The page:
May 24, 2018

Educators Picked To Design 4 More 'Innovation' Schools For Indianapolis Public Schools

Tihesha Henderson, principal of Arlington Woods School 99, is one of the new Mind Trust Innovation School Fellows.  - Eric Weddle/WFYI News

Tihesha Henderson, principal of Arlington Woods School 99, is one of the new Mind Trust Innovation School Fellows.

Eric Weddle/WFYI News

Four more schools are in the pipeline to become Indianapolis innovation schools.

Local education reform group The Mind Trust announced Thursday the next batch of educators for its school design fellowship. Completion of the one-to-two-year program could result in the Indianapolis Public Schools Board granting the fellow a contract to either start a new school or restart a failing school.

IPS Superintendent Lewis Ferebee says school leaders at the so-called Innovation Network Schools are given the power to run schools independently.

“Because I believe we have one of the most aggressive strategies for chronically low performing schools,” Ferebee said Thursday. “The fellowship has been an opportunity to invest in schools and communities that are struggling.”

Collaboration between Ferebee, Indianapolis Mayor’s Office and the Mind Trust led to the creation of innovation school legal status in 2014. State policy allows innovation schools to operate outside of district policies and collective bargaining laws for teacher and staff contracts.

Ferebee has leveraged the innovation model as means of avoiding state intervention on failing schools. Some Mind Trust fellows have restarted IPS schools with their unique academic models.

This fall there will be 20 Innovation Network Schools is the IPS district. The first such school opened in 2015 following the passage of state law that created the network status.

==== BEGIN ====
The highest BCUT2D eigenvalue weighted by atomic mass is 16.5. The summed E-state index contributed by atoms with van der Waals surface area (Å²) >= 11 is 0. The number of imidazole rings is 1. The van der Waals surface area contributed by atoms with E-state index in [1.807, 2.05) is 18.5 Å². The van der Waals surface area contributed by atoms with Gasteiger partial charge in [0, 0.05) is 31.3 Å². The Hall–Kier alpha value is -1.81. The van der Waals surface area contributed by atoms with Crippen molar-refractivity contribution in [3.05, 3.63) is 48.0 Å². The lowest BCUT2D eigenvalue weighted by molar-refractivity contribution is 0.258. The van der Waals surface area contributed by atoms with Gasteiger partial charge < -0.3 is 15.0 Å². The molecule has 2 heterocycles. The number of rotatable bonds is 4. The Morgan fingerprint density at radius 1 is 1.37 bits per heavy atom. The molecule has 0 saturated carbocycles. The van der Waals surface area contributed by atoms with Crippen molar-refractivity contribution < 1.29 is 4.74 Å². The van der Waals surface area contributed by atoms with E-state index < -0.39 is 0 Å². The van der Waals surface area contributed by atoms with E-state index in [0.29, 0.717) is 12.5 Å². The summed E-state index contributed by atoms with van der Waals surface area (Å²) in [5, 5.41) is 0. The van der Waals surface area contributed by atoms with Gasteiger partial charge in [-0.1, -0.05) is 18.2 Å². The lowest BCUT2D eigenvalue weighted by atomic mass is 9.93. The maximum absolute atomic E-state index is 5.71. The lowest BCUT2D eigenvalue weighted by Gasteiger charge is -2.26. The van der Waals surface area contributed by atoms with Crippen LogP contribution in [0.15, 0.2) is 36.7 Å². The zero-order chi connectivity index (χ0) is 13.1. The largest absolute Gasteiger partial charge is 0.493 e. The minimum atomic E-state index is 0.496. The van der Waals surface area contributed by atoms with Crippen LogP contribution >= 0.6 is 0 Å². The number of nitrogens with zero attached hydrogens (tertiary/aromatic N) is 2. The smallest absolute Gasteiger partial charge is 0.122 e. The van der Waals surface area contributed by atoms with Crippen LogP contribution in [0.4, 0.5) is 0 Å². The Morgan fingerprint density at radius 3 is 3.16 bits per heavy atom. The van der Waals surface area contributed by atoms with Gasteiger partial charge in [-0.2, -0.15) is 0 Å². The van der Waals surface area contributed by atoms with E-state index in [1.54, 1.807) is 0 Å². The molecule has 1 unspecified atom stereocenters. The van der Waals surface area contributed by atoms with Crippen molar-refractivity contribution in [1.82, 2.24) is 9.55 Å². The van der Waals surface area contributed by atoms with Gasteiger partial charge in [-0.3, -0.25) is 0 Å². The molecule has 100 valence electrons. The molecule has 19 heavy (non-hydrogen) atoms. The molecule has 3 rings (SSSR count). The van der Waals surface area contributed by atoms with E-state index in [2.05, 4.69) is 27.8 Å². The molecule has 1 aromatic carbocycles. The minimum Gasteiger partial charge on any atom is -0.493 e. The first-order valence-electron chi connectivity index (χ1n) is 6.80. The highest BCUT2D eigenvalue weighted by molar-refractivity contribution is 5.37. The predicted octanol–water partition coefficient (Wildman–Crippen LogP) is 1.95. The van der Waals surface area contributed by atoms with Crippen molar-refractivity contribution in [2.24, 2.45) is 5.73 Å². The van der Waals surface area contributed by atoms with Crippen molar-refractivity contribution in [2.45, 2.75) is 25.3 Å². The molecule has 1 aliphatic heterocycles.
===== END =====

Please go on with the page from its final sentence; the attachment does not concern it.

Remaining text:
Brandon Brown, Mind Trust CEO, said Indianapolis is positioned to improve schools, unlike any other cities.

"While this work is early and new and while we all can't claim complete success yet, we have been seeing promising results," he said.

Enrollment is increasing at these schools, Brown said, and student academic growth is on the rise.

The four new fellows, including two from Indianapolis, will receive around $200,000 per year. That covers a $100,00 stipend, health insurance, travel to visit schools, legal assistance, consulting, training and more.

Fellow Tihesha Henderson, principal of Arlington Woods Elementary School 99, will spend a year developing an academic model and other supports to address trauma.

“Many of our students come with deep experiences of trauma. Some of them have deficits in reading, math critical thinking and problem-solving,” Henderson said. “So we will focus on social-emotion learning and turn to a trauma-informed school.”

The IPS Board must approve the plan of a Mind Trust fellow for the school to open within the district. The board can approve nonprofit 501(c)(3) organizations or other types of management teams to operate the charter-like schools as part of the district. IPS principals can also petition the board to transition into this autonomous status.

These independent managers have their own board to oversee the school but the IPS Board holds ultimate authority to question or close the school because of poor performance or other issues.

Other fellows are:

  • Alicia Hervey, dean of Student Development for Christel House Academies in Indianapolis, plans to open “a culturally-responsive, holistic learning school that focuses on individually supporting each student,” according to the Mind Trust.
  • Kim Neal, Managing Director of Secondary Education for KIPP in Washington, DC. Neal will create a “rigorous college preparatory high school designed to help students develop self-regulation, self-efficacy, and leadership skills through small learning environments,” according to a news release.
  • Brandy Williams, founded Generation Success schools in New Orleans, LA. Williams plans to further develop the model of project-based learning in age-flexible classrooms to serve all students with an emphasis of those with special needs.

Contact WFYI education reporter Eric Weddle at or call (317) 614-0470. Follow on Twitter: @ericweddle.

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